A casino is a place where gambling activities take place. In addition to the actual games of chance, many casinos offer a variety of other luxuries to help attract and keep patrons: restaurants, free drinks, stage shows and dramatic scenery. A casino does not have to include all of these amenities in order to be a casino; there have been plenty of less lavish places that would still technically qualify as casinos.
Modern casino design tries to create a unique, upscale environment for its patrons. The lighting and carpeting are often designed to add to the overall atmosphere. The sound system may also be geared to create a sense of excitement and mystery. Some of the more elaborate casinos (especially those on the Vegas strip) try to create an entire experience, with themed restaurants and other attractions.
Despite the luxuries, casinos are primarily businesses, and they must make money from their customers. As such, every game of chance has a built-in statistical advantage for the casino, which can range from less than two percent to as much as fifty percent. This advantage, known as the house edge, is what gives casinos the ability to spend millions on fountains, pyramids and towers.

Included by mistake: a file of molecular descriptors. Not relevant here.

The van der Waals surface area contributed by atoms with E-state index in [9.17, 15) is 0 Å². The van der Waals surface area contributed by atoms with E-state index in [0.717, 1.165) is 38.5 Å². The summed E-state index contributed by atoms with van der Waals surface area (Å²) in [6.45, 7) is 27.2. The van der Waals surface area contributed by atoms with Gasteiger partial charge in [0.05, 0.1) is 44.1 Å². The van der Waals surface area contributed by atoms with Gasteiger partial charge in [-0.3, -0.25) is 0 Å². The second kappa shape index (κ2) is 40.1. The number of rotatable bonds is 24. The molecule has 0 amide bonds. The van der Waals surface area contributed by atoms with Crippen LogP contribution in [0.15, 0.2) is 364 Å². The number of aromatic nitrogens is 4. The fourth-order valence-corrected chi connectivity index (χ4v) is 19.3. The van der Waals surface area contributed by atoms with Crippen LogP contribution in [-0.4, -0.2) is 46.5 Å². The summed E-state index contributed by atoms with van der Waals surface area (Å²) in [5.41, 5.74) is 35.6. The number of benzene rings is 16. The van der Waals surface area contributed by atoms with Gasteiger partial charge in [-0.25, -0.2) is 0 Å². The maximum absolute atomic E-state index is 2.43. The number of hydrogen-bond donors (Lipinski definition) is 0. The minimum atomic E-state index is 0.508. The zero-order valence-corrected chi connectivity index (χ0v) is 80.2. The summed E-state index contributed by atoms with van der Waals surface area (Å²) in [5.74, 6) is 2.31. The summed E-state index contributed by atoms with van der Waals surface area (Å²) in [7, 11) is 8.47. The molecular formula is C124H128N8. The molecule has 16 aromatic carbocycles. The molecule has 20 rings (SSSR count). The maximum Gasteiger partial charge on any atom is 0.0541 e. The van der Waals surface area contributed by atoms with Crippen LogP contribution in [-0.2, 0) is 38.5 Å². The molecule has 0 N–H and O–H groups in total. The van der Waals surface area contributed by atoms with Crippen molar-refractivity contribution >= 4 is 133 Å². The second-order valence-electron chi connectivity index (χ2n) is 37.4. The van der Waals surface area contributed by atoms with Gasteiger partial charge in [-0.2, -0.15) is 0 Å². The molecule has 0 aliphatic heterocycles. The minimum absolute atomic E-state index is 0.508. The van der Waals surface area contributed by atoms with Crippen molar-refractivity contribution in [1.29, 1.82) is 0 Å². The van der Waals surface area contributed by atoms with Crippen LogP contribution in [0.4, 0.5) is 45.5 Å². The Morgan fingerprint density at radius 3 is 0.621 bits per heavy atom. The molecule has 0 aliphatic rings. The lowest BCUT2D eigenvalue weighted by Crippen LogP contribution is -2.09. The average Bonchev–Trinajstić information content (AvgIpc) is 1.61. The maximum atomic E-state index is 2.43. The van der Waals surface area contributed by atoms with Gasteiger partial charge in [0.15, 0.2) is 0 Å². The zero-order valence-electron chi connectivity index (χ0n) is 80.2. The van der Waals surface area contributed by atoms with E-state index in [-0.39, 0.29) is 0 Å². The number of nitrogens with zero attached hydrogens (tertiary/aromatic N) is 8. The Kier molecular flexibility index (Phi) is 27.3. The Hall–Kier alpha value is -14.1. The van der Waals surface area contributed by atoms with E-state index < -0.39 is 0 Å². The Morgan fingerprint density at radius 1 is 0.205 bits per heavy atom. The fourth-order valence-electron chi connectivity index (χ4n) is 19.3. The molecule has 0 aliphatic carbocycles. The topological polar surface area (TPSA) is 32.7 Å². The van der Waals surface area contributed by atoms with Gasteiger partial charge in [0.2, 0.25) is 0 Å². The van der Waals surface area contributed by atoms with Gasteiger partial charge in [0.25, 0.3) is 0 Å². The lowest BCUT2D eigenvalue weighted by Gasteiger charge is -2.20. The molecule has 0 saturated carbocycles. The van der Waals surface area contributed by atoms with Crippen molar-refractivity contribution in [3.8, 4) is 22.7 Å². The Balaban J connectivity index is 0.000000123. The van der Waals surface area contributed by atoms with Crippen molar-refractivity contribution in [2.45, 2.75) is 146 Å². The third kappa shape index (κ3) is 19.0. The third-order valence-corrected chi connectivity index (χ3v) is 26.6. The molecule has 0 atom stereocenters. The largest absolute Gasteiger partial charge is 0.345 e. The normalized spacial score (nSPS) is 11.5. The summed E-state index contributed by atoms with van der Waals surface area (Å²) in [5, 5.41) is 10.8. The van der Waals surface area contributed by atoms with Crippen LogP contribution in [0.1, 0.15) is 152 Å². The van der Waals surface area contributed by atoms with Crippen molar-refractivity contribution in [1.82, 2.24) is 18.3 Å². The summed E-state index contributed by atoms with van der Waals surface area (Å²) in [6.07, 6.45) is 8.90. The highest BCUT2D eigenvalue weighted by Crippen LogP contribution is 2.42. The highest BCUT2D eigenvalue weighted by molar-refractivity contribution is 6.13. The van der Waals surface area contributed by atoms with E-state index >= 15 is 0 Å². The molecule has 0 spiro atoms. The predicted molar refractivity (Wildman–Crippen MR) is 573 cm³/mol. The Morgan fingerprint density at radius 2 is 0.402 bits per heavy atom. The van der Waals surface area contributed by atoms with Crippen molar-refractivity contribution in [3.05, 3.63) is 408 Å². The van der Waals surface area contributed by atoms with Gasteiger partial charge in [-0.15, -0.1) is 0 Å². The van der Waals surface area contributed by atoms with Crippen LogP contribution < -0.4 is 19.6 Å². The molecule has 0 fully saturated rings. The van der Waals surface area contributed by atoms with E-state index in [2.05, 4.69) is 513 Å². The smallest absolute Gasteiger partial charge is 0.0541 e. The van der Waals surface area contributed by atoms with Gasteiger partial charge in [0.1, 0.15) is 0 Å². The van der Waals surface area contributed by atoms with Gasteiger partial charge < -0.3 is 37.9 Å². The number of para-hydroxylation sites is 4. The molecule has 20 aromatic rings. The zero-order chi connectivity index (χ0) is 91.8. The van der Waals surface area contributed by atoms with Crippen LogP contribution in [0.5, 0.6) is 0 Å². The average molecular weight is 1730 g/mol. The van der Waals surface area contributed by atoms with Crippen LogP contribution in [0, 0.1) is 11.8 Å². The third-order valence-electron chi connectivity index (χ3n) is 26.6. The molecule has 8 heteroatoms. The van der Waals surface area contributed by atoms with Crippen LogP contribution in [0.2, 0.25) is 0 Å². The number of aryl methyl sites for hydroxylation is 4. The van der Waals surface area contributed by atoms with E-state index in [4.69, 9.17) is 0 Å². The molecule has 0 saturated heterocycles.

The presence of large sums of money seems to encourage people to cheat and steal, either in collusion or independently; this is why most casinos devote a considerable amount of time and effort to security. In addition to security personnel, some casinos employ high-tech “eyes-in-the-sky” surveillance systems, which allow casino employees to monitor every table, window and doorway.